April 1815 returns us to dresses of white, with both a white satin evening gown and a white muslin morning robe. In fact, the most colorful item in either print is the yellow and green parrot sitting on the finger of the lady in the morning gown; one might be forgiven for mistaking the green ribbons adorning the lady’s mob cap for feathers plucked from her favorite pet! Her white robe of demi-length is described as a négligé (another fashionable French import due to the cessation of French/English hostilities?), and is flounced with “French trimming.” The colored silk handkerchief tied “carelessly” around her neck gives the outfit a hint of informality uncommon in Regency-era fashion plates.
This morning dress’s négligé hides the bodice of the petticoat below, but the bodice of the evening gown dips just as low in front as in previous fashion plates featured in 1816. The white satin gown features a double hem border, the lower of white satin trimming, the upper of blond lace gathered “into a narrow heading of corresponding trimming, and tastefully laid on in festoons above the lower.” Plaited blond lace also trims the deep-V neckline, which is echoed on the dress’s back.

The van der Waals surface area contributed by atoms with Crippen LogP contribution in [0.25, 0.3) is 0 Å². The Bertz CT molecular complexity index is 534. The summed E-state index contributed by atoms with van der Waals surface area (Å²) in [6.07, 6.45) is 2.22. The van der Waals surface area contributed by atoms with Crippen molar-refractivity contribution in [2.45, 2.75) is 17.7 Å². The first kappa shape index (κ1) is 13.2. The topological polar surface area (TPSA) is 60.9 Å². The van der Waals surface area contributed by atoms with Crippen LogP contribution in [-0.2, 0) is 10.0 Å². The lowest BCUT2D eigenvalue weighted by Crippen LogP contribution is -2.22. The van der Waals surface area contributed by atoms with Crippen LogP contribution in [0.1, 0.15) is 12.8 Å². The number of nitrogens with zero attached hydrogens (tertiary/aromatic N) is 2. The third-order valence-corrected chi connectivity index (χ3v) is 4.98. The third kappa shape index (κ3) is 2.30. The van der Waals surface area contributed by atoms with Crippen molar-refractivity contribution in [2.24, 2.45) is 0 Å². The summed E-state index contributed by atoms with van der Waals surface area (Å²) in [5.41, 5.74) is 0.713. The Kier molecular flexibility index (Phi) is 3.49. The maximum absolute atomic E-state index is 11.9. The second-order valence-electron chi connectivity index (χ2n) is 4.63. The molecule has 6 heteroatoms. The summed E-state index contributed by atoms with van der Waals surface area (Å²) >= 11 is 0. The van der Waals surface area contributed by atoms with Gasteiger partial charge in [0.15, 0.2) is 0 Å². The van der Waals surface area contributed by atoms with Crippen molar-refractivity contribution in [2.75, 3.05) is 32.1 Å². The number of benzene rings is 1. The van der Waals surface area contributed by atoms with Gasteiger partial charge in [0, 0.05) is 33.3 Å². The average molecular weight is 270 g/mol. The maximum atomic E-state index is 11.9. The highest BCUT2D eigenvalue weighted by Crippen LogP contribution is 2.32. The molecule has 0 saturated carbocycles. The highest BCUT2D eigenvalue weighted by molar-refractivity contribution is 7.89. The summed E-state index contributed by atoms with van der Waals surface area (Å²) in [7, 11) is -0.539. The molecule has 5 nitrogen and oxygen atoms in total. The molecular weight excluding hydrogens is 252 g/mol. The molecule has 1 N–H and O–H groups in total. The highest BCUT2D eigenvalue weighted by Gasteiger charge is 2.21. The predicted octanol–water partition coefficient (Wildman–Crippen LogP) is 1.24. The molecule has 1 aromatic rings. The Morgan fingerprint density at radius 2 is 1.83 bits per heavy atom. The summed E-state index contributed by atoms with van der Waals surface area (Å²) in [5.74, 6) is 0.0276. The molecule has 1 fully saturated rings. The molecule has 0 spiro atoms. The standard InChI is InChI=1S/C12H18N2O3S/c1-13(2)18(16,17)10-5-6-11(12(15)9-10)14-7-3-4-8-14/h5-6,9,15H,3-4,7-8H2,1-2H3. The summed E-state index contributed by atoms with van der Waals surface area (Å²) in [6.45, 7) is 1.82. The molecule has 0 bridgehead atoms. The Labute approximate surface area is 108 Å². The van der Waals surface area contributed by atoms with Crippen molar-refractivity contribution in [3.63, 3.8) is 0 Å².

In response to last month’s letter to the editor, Arbiter Elegantiarum makes a cameo appearance, to bemoan, like the earlier writer, the current state of English female fashion. Apeing French styles, as AE and his predecessor accuse Englishwomen of doing, is not only a mistake in taste; it is also, he implies, a sign of their lack of patriotism: “Where can be the good sense of those who will blindly and stupidly adopt the dress of a people whose manners we ought to execrate, and whose feelings we abhor?” AE once believed that “women were reasonable beings, and that English women were superior beings,” but now despairs as he watches the speed with which the “mania” for foreign fashions has swept his homeland. The only way he can possibly imagine influencing such empty-headed creatures is by appealing to their “passion for admiration”: all Englishmen feel “a disgust bordering on horror” at their countrywomen’s attempts to dress in a manner that renders them “all that is ugly, monstrous, and deformed.” Ah, the personal (or the fashionable) as political…
Regency women uninterested in being fashion-policed might instead sit down with this month’s Needlework patterns, two wider borders with myriad tiny leaves to occupy one’s hand and one’s mind.